May 30 2020 Daily Proof of Life Post

7:00 am EEST (GMT+3). This is the May 30 2020 daily proof of life post. This morning I’m putting on classic soul music and thinking about racism. What a fun way to start Saturday.

Seriously, independent of what’s happening in the news I was thinking about how racist my family was when I was growing up. Not outwardly, of course. Well, not often. Mostly on the inside, and via microaggressions. I remember thinking it was weird then, and it’s weird now.

I got to this head space when I was picking music. When I was growing up I thought I listened to rock and roll. I’m talking about when I was about age 8 to 10 here, maybe a little younger or older. The radio station I listened to billed itself as a rock station, after all. It wasn’t. There were no Beatles, no Stones, no Doors or Hendrix. I discovered all of that later.

At some point I think I had an epiphany that they were a Top 40 station. That impression came later, when I learned what Top 40 programming was and realized the station ran Casey Kasem on the weekends. Even that wasn’t correct, though. Casey played songs that weren’t in the normal rotation for the station.

What I really grew up listening to was soul. I learned the name for the genre when I accidentally found Soul Train while flipping channels one Saturday afternoon. No one ever said that word in my presence, not in my house or on the radio. Before that, I did overhear what my family called it behind my back.

N-word music.

My grandmother listened to gospel, country, and Lawrence Welk, in that order. She was not a fan of my musical tastes. I’m Stone in Love With You, by The Stylistics. Whatcha See Is Whatcha Get, by The Dramatics. Treat Her Like a Lady, by Cornelius Brothers and Sister Rose. Good stuff. Looking back I realized that she would often find other things for me to do when I’d settled in to listen to the radio. Records would occasionally disappear.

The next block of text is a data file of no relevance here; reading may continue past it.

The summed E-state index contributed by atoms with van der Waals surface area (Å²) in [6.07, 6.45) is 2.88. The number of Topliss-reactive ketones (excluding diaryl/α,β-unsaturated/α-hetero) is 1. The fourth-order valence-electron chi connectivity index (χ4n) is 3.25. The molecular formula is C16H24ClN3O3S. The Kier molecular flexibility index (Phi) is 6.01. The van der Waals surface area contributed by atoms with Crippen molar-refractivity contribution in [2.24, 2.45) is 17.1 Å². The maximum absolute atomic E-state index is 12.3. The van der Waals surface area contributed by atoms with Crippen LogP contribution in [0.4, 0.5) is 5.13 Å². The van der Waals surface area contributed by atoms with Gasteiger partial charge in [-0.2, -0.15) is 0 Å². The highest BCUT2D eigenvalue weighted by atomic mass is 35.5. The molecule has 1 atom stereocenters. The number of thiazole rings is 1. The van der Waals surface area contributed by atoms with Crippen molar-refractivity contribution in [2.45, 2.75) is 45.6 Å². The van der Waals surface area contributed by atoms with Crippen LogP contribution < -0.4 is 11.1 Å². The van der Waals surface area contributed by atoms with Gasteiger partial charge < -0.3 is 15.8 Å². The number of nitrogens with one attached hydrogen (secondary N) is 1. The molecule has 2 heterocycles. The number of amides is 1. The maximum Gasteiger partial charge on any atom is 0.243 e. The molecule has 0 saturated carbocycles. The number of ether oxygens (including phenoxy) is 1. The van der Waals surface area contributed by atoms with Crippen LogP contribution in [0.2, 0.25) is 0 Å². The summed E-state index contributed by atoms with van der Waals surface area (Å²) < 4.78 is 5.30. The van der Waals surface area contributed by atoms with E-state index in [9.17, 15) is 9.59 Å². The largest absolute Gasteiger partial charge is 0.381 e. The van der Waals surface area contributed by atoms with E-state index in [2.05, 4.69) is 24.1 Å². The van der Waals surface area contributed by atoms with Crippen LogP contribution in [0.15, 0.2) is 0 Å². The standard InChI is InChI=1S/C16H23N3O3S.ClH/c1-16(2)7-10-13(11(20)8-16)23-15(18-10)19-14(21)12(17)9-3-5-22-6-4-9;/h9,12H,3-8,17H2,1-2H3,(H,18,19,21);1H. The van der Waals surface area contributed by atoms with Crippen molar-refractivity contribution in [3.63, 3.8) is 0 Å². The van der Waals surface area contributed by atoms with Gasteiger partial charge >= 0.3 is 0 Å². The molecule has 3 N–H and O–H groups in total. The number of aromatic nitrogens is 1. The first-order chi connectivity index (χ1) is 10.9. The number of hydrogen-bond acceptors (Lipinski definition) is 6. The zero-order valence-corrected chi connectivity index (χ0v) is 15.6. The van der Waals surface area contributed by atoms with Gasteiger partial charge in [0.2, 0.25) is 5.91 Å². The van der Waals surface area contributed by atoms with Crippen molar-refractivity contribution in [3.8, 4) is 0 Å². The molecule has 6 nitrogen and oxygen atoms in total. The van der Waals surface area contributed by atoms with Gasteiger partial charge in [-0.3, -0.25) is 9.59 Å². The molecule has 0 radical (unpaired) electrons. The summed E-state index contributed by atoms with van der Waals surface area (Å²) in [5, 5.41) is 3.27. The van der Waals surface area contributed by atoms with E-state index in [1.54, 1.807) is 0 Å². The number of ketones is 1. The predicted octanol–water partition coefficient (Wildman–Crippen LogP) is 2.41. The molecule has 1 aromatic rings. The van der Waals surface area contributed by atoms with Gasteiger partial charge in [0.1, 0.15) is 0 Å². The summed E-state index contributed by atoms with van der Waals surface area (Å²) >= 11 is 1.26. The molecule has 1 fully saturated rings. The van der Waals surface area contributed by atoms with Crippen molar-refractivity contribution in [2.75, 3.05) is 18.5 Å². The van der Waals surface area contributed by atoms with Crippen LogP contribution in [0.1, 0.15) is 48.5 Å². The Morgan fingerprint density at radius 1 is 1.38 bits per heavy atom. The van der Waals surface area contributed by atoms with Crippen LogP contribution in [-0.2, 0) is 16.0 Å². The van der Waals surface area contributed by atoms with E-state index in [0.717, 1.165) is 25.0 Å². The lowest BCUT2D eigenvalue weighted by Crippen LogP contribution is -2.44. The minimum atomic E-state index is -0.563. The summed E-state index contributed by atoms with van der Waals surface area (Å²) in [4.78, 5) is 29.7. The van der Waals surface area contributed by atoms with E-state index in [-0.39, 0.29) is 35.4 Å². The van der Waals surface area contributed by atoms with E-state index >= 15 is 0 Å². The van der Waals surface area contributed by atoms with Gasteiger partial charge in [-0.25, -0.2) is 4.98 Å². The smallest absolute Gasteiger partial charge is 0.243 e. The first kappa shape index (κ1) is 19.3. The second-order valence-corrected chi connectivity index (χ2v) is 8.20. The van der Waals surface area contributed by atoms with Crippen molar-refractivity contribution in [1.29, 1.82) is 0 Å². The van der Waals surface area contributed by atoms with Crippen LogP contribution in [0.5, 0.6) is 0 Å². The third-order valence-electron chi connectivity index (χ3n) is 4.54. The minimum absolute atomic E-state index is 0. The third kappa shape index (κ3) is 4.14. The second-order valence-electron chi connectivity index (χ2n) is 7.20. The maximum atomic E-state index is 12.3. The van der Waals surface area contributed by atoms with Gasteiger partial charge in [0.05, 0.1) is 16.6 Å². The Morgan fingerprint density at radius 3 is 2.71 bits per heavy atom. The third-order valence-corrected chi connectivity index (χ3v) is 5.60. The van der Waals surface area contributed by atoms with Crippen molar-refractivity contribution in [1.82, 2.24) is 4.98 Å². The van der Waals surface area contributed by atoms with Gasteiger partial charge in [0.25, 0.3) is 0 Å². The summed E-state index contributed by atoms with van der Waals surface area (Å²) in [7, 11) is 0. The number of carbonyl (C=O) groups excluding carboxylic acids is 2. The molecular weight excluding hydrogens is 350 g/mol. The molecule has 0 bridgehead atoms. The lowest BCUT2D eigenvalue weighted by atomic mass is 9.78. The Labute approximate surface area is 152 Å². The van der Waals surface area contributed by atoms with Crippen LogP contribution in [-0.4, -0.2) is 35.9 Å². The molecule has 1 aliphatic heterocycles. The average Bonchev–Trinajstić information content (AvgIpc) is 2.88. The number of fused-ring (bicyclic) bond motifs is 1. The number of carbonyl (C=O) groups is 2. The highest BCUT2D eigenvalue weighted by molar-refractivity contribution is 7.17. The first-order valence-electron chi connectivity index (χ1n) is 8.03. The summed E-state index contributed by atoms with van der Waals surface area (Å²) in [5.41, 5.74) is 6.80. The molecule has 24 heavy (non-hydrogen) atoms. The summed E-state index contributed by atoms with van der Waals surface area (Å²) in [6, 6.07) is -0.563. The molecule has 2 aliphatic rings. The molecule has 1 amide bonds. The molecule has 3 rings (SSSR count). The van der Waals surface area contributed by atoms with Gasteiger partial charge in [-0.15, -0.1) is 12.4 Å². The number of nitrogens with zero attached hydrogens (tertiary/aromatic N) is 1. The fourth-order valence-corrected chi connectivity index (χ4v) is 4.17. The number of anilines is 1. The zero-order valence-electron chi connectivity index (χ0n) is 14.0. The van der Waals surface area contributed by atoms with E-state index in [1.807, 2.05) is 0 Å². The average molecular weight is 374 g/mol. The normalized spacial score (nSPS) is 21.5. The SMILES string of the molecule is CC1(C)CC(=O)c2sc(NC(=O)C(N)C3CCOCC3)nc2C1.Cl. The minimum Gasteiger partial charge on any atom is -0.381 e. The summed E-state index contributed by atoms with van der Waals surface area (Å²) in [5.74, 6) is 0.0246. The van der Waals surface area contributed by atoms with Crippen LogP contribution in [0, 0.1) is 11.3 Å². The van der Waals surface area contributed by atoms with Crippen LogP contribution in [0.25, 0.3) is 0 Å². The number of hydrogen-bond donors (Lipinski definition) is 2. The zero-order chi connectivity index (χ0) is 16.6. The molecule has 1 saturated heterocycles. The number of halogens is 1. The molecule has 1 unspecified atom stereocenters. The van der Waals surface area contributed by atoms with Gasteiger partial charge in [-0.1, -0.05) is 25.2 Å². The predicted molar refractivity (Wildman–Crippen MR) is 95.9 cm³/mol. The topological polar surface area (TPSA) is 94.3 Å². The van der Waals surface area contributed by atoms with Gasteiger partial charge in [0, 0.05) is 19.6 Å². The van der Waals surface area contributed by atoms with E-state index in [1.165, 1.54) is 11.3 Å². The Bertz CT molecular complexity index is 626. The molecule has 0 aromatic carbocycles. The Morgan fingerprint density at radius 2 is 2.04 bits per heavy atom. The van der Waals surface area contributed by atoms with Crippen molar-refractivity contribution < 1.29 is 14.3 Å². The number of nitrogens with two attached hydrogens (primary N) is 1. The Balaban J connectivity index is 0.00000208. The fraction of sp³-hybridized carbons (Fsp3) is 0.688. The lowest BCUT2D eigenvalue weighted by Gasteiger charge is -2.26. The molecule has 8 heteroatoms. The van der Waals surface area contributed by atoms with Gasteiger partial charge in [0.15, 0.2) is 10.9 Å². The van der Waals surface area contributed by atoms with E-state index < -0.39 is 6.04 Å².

I had no idea what the bands and singers looked like. It was radio, so I couldn’t see who was performing. I didn’t care. It was good music, and that’s all that mattered.

May 30 2020 Daily Proof of Life Post
  • If you get anything out of these blog posts, consider buying me a coffee. You can also purchase one of my books or zines from Gumroad or DriveThruRPG.
  • I check all email and Twitter DMs, personal and professional, three times once a day. I respond  as time allows; if it requires some thought or research on my part, it will take me longer.
  • I am actively avoiding news and social media to focus on writing. Please take your information from reliable sources and certified experts, not the Mad Carrot and its puerile cultists.

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2 Replies to “May 30 2020 Daily Proof of Life Post

  1. Wow. My experience was the opposite. I later learned my maternal grandmother and some of my aunts were that conservative, but my parents were very liberal. Growing up in 70’s L.A. I could hear the Stylistics playing on the radio in K-mart. I listened to a lot of oldies on local radio – Doors, Beatles, Sergio Mendes, Big Bands, 50’s Doo-Wop. As well as the 70’s Soul/Funk sound.I loved Soul Train, hated Casey Kaseem. It wasn’t until my teens I discovered that wasn’t true for everybody.

    1. When I was in college my life was oldies and hardcore punk, which aren’t as far apart as they seem. I wasn’t fond of Casey Kesem, but in the days before FM my choices were that station or a news/sports station. Two. Two stations were all I could pick up.

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